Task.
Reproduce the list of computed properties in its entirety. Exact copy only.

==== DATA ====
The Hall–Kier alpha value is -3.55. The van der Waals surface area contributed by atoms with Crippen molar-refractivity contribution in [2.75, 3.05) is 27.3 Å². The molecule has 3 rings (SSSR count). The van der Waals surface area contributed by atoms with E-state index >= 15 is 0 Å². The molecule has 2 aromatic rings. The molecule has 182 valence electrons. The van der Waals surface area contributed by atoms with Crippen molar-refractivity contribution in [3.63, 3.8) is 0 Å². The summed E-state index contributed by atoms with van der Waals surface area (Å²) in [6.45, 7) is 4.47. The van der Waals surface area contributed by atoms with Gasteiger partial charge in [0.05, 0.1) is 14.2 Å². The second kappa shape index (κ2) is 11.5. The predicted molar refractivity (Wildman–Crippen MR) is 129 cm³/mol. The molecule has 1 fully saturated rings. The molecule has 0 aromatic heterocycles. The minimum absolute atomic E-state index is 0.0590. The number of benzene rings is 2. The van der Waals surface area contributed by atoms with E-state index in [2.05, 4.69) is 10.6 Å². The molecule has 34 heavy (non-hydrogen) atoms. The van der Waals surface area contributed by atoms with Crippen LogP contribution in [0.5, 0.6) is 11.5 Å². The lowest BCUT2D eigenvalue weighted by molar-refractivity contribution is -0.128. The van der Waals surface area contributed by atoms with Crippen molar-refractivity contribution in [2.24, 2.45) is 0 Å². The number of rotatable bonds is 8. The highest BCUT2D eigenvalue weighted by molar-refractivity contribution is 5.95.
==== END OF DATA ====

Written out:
The Hall–Kier alpha value is -3.55. The van der Waals surface area contributed by atoms with Crippen molar-refractivity contribution in [2.75, 3.05) is 27.3 Å². The molecule has 3 rings (SSSR count). The van der Waals surface area contributed by atoms with E-state index >= 15 is 0 Å². The molecule has 2 aromatic rings. The molecule has 182 valence electrons. The van der Waals surface area contributed by atoms with Crippen molar-refractivity contribution in [3.63, 3.8) is 0 Å². The summed E-state index contributed by atoms with van der Waals surface area (Å²) in [6.45, 7) is 4.47. The van der Waals surface area contributed by atoms with Gasteiger partial charge in [0.05, 0.1) is 14.2 Å². The second kappa shape index (κ2) is 11.5. The predicted molar refractivity (Wildman–Crippen MR) is 129 cm³/mol. The molecule has 1 fully saturated rings. The molecule has 0 aromatic heterocycles. The minimum absolute atomic E-state index is 0.0590. The number of benzene rings is 2. The van der Waals surface area contributed by atoms with E-state index in [2.05, 4.69) is 10.6 Å². The molecule has 34 heavy (non-hydrogen) atoms. The van der Waals surface area contributed by atoms with Crippen LogP contribution in [0.5, 0.6) is 11.5 Å². The lowest BCUT2D eigenvalue weighted by molar-refractivity contribution is -0.128. The van der Waals surface area contributed by atoms with Crippen molar-refractivity contribution in [2.24, 2.45) is 0 Å². The number of rotatable bonds is 8. The highest BCUT2D eigenvalue weighted by molar-refractivity contribution is 5.95.